By Darl Black
Fish-finding electronics have reached a level of sophistication that likely could not have been imagined by Carl Lowrance back in the late 1950s when he introduced the “Little Green Box” for freshwater fishing. But with more ways to view sonar signals than ever before, the everyday crappie angler is still looking for an answer to the question “How do I know if it is a crappie I’m looking at?”
Today, whether you are viewing an original flasher circular display, a pixel screen of down-looking color sonar, shades of gray side-scan pictures, or the latest 360-degree imaging – the sonar operational principle remains the same. High-frequently sound waves are transmitted by the sending unit through the water until they strike an object. Rebounding vibrations are reflected back to the receiver and the signals are displayed on a viewing screen in one of the ways described above. However, the interpretation of those signals is up to the angler.
With the exception of the old-style flasher display, which was a matter of line thickness and separation, I’ve always marveled at the clarity of images on fishfinder screens appearing in manufacturers’ ads and catalogs, making it appear there is no ambiguity in interpreting the signals of their particular unit. While I do not doubt the capability of a particular unit to perform in the way shown in a print ad or on an internet video, I realized a long time ago that these sample images of structure and fish were arrived at under ideal settings of speed and resolution under the direction of an individual extremely well versed in the unit’s operation.
But for real-life fishing situations with an ordinary angler (unless an electronic techy), those clear pictures rarely materialize. Of course guides and tournament anglers will take the time required to learn all the nuances of the fishfinder in order to create the best image because, after all, that’s part of their job.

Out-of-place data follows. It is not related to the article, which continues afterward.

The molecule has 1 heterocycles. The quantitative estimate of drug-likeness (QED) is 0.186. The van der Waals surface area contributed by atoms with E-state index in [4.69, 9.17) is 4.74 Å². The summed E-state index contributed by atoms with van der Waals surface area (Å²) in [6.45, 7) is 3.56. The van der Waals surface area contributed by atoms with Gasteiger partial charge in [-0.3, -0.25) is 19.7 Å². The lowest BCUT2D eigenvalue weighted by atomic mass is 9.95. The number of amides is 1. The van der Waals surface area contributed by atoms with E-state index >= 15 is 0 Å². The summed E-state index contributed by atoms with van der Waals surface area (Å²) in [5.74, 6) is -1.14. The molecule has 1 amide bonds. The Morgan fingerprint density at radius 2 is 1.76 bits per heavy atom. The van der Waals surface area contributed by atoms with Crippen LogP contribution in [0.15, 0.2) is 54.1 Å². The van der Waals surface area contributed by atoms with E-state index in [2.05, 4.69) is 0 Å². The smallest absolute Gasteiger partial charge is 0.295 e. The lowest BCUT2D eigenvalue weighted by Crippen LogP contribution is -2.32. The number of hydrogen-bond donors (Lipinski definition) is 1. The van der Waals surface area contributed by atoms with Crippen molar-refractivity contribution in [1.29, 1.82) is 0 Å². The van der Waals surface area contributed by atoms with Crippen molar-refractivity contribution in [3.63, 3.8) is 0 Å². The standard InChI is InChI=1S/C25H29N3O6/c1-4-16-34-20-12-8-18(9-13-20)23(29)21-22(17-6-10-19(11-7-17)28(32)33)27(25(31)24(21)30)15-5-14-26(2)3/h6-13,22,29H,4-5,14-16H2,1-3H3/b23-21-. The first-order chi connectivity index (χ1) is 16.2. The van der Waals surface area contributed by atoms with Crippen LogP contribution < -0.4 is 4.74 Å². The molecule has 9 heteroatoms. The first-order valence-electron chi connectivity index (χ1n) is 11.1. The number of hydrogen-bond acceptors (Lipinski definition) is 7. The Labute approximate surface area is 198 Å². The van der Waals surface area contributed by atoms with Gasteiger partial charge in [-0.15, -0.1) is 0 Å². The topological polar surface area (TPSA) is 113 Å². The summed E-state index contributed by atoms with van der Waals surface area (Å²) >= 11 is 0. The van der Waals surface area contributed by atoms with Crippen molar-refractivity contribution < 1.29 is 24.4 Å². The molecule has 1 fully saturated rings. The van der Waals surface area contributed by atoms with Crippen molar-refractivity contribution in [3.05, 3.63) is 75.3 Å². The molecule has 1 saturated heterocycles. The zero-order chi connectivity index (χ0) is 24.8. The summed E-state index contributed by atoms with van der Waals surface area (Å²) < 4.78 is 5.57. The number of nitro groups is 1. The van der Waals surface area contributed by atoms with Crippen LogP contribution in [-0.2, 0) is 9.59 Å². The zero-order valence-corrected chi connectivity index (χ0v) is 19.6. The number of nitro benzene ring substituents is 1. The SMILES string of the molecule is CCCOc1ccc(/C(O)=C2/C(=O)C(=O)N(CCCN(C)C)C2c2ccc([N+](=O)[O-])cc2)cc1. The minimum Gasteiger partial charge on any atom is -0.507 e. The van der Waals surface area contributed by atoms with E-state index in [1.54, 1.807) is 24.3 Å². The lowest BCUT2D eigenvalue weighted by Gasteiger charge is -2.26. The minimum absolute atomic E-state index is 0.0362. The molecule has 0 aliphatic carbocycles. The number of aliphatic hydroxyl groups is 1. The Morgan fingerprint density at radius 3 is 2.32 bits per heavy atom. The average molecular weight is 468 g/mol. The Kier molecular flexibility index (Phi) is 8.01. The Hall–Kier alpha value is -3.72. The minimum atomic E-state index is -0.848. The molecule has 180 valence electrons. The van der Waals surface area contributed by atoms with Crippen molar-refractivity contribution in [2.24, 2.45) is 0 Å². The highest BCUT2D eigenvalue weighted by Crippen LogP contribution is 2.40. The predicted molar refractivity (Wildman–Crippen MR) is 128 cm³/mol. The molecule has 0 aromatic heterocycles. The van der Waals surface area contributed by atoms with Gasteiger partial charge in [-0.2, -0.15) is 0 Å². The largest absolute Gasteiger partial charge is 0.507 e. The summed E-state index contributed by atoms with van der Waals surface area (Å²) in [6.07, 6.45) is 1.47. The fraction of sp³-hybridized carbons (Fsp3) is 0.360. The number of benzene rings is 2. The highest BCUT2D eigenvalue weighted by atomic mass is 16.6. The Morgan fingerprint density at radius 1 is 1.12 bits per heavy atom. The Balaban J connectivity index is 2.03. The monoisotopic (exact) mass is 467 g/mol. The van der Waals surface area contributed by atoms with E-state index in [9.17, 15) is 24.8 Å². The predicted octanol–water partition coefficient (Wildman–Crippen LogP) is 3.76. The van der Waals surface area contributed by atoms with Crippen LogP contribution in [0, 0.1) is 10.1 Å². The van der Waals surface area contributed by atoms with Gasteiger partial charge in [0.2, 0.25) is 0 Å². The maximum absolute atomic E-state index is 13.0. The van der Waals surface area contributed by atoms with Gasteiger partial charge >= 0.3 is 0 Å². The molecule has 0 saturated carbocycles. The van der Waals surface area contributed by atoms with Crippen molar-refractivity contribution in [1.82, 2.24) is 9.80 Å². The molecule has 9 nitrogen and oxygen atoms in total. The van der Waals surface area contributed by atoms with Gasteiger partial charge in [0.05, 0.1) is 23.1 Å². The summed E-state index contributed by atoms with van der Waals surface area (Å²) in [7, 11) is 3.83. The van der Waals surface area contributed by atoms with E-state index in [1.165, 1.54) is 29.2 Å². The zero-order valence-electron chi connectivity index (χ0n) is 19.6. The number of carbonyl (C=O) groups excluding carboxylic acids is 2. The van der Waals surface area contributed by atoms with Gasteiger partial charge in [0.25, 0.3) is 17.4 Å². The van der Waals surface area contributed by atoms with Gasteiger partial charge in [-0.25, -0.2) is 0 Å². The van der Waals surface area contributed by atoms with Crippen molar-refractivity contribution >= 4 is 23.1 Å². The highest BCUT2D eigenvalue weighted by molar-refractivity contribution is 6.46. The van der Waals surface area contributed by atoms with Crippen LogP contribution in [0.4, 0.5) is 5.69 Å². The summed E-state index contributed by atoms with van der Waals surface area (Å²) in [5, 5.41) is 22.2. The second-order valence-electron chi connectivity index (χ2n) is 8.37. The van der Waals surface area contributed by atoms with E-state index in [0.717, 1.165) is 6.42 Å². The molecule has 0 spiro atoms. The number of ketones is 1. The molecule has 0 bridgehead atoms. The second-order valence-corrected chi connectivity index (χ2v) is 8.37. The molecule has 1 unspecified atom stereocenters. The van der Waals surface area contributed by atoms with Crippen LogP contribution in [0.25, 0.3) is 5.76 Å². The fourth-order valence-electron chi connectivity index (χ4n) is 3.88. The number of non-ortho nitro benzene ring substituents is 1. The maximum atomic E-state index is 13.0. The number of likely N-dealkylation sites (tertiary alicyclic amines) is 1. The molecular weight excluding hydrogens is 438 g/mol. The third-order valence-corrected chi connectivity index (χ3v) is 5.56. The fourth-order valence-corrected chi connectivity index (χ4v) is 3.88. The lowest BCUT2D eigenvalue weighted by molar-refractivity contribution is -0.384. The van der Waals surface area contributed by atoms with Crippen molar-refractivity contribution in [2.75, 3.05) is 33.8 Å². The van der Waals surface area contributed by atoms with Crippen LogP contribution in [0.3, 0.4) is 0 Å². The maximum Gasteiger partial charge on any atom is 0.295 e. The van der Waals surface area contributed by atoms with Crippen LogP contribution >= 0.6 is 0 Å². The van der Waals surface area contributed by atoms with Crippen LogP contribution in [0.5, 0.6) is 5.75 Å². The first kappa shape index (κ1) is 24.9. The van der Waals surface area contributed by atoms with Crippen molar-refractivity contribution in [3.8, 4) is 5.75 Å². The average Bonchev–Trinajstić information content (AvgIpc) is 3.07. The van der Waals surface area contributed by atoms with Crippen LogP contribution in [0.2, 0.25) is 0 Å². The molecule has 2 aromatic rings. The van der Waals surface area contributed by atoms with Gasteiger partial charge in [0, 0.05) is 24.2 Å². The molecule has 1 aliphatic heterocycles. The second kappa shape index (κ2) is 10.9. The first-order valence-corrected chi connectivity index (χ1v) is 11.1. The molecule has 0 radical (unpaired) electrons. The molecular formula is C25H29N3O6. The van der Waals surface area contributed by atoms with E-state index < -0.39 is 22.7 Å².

But does the average fisherman need to shell out $3,400.00 for the latest combination unit with all the various scans and imaging simply to catch some crappies? I don’t think so – not when excellent basic fishfinders can be purchased for between $300 and $800.
Norman Brakeman – nickname “Hooker” – is a former tournament bass angler turned crappie fisherman who now calls 16,000-acre Pymatuning Lake on the Pennsylvania and Ohio border his home water. “When crappies are shallow in the spring, it’s a see it – fish it kind of deal. I look for selected visible cover in particular bays to find prespawn, spawn and immediate post-spawn crappies,” explains Hooker. “But as crappies filter from the shallows to deeper water for the summer and fall, the use of sonar becomes paramount.”
“Presently, I run a Humminbird 898c with side imaging capability – from my bass boat days,” explains Hooker. “When searching new territory for crappies in deeper water, I start off following a breakline at a particular depth. I’ll have the down-view color sonar on one screen, and side scan on another screen. The side scan will hopefully show critical pieces of cover away from the breakline. On the down-looking sonar, I am particularly interested in slight elevation changes as well as bottom composition changes. Offshore hard-bottom areas on flats with quick access to deep water are magnets for crappies on this lake – especially if there are some chunk rocks, couple stumps or man-made brushpiles/cribs to create a sweet spot to hold crappies.”
Hooker admits that he may not be able to positively identify the objects on the bottom but that fact that an object is there is enough, pointing out that a hard bottom rise without that attractive stump, rock or crib will likely be a fishless piece of real estate.
“You can get a general idea of the size of fish down there by looking at the marks, but you are only guessing at the species until you hook and land one of those fish. However in deep water, crappies often stack up in a formation that looks like Christmas tree on sonar. In this case, you can be fairly sure these are crappies. I’ve found the smaller crappies are typically near the top of the stack and the large crappies near the bottom.”
Hooker says as the water temperature gets cooler further into fall, crappies will move deeper on points. “This is an excellent time for vertical fishing. You can watch your jig on the sonar screen as you dance it right in front of bottom-holding crappies. It’s like playing a video game!”
To read how the host of G3 Sportsman television shows, Scott Turnage, uses his electronics; and to read more articles about using sonar to find crappie, go to the October edition of CrappieNow on-line magazine.